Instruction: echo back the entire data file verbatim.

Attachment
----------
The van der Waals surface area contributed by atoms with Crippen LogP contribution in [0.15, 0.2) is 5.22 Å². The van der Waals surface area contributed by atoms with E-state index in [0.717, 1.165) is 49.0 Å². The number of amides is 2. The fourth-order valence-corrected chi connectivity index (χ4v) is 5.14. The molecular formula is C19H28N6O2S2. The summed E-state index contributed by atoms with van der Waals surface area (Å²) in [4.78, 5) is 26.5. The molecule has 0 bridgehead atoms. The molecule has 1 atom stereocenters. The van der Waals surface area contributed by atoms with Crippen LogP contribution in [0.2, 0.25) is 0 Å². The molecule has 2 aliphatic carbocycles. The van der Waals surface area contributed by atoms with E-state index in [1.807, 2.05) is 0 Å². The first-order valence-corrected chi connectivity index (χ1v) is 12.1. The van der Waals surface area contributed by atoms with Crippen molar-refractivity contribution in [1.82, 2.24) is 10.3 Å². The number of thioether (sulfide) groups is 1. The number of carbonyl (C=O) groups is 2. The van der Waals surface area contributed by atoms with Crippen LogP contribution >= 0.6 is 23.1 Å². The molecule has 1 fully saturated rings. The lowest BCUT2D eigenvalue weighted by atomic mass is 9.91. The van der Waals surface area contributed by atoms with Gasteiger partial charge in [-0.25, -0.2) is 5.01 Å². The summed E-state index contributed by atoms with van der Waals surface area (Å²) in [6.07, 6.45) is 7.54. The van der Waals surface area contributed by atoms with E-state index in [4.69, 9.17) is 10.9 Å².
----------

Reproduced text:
The van der Waals surface area contributed by atoms with Crippen LogP contribution in [0.15, 0.2) is 5.22 Å². The van der Waals surface area contributed by atoms with E-state index in [0.717, 1.165) is 49.0 Å². The number of amides is 2. The fourth-order valence-corrected chi connectivity index (χ4v) is 5.14. The molecular formula is C19H28N6O2S2. The summed E-state index contributed by atoms with van der Waals surface area (Å²) in [4.78, 5) is 26.5. The molecule has 0 bridgehead atoms. The molecule has 1 atom stereocenters. The van der Waals surface area contributed by atoms with Crippen LogP contribution in [0.2, 0.25) is 0 Å². The molecule has 2 aliphatic carbocycles. The van der Waals surface area contributed by atoms with E-state index in [1.807, 2.05) is 0 Å². The first-order valence-corrected chi connectivity index (χ1v) is 12.1. The van der Waals surface area contributed by atoms with Crippen molar-refractivity contribution in [1.82, 2.24) is 10.3 Å². The number of thioether (sulfide) groups is 1. The number of carbonyl (C=O) groups is 2. The van der Waals surface area contributed by atoms with Crippen LogP contribution >= 0.6 is 23.1 Å². The molecule has 1 fully saturated rings. The lowest BCUT2D eigenvalue weighted by atomic mass is 9.91. The van der Waals surface area contributed by atoms with Gasteiger partial charge in [-0.25, -0.2) is 5.01 Å². The summed E-state index contributed by atoms with van der Waals surface area (Å²) in [6.07, 6.45) is 7.54. The van der Waals surface area contributed by atoms with E-state index in [4.69, 9.17) is 10.9 Å².